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Arcade in the Sky Blog: The Death of Steve Pearl

Friday, November 16, 2007

The Death of Steve Pearl

This will be the most difficult blog post I'll have to write.

Last weekend, a good friend and hero of mine passed away; Steve Pearl. Those who have been in the anime fan community long enough will know of Steve Pearl, the American Otaking. There's a posting on anime news network that gives his background, but I wanted to remember his as a friend, and not just an anime fan pioneer.

I met Steve at the Rutgers anime club, the Japanese Cultural Association (JCA) , during my college years-1998-2001. Steve was like a special guest star. He would visit our weekly meetings and give sage advice about anime. Having him there was always a treat. We ended up going on several road trips together to anime conventions.

There were, however, many such anime-related friends I've met over the years. Steve Pearl stood out unmistakably. What made Steve a great fan and a great friend was the extraordinary parts of his character. It wasn't his wealth of knowledge about anime, nor was it this legendary VHS collection which blotted out the walls and most of the ceiling of his room. Nor was it the tireless dedication to the Anime Alliance or the newsgroups. Steve was a man alway putting others before himself. No drive was far to bring anime cheer to a fan in need. No hour was too late to tape a TV special for a needy enthusiast.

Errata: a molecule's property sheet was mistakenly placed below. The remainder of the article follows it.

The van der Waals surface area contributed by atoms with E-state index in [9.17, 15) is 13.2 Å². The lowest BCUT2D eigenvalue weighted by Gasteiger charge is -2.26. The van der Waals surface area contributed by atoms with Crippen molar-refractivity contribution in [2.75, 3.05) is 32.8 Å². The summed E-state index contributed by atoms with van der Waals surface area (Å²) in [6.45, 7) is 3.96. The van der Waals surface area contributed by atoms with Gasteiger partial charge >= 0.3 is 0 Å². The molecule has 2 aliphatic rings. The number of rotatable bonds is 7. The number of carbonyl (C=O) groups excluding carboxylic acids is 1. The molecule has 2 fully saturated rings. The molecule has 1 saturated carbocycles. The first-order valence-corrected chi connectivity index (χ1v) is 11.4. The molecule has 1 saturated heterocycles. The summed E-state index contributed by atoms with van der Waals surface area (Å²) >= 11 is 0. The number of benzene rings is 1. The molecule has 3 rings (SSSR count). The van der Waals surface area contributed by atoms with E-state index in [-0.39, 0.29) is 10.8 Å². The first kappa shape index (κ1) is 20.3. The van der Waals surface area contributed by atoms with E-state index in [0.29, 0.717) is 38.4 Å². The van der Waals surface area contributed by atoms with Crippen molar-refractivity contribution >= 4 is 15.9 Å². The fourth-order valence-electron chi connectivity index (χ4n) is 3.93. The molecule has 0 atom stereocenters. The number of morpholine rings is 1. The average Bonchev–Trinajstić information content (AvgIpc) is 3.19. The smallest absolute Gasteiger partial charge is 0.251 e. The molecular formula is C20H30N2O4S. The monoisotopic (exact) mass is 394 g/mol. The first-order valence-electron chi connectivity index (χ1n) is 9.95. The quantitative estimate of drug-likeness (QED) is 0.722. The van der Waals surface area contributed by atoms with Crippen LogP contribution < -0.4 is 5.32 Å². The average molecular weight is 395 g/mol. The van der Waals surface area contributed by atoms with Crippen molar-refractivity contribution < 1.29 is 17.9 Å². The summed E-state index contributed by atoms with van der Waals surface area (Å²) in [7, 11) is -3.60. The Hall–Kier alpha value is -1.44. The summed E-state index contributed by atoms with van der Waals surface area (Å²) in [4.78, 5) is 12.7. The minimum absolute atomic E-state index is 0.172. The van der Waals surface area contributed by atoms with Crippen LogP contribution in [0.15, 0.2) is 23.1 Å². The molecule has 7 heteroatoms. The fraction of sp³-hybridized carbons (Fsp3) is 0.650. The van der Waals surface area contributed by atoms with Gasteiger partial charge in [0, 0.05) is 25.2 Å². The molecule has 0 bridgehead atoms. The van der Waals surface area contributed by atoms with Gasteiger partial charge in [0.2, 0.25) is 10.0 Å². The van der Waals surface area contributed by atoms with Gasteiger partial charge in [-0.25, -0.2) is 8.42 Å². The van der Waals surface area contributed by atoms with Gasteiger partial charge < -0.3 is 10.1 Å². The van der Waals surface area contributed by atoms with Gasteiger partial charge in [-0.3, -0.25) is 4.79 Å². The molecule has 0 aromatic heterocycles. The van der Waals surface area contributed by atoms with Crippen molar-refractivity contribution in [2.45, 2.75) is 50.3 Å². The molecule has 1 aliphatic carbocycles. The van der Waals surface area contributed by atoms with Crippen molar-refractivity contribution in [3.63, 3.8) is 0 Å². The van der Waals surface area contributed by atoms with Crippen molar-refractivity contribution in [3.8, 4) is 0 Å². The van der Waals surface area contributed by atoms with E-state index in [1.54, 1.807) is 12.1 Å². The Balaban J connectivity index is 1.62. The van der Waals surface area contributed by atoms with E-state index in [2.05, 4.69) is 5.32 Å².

Never a complaint or cross word would emanate from this perennial Santa Clause. He always had enlightening news and antidotes for anyone who would lend an ear. He kept his unbridled optimism to the end, no matter how dark his situation became. If ever a man deserved to be called a king among his peers, Steve Pearl would be it.

I feel bad about falling out of touch with him these past few years. The solace I can gather in this dark hour is that the world has changed since our fan days in the 90's. America is now a country where any adolescent can walk into Best Buy or Borders and have access to all the anime and manga they could ask for.

This the the America Steve Pearl was fighting for; and it's the America that he achieved.

There may never be another Otaking, as the county now has little use for a crusader of Japanese pop-culture. But wherever there are new ideas and media that have yet to strike into mainstream success, small groups of dedicated fans will ban together, form clubs and websites, and fight to bring the things they love to others. Though they may not be aware of it, they owe a debt to a trailblazer known as Steve Pearl, one of the finest human beings I have ever met.

Buzz this

1 comment:

  1. My condolences. I just heard about this today. I never met Steve, but I do remember reading lots of his posts in the rec.arts.anime lists. He always gave me comfort knowing that I could also enjoy anime as white American male about the same age as he, just as much as the younger kids.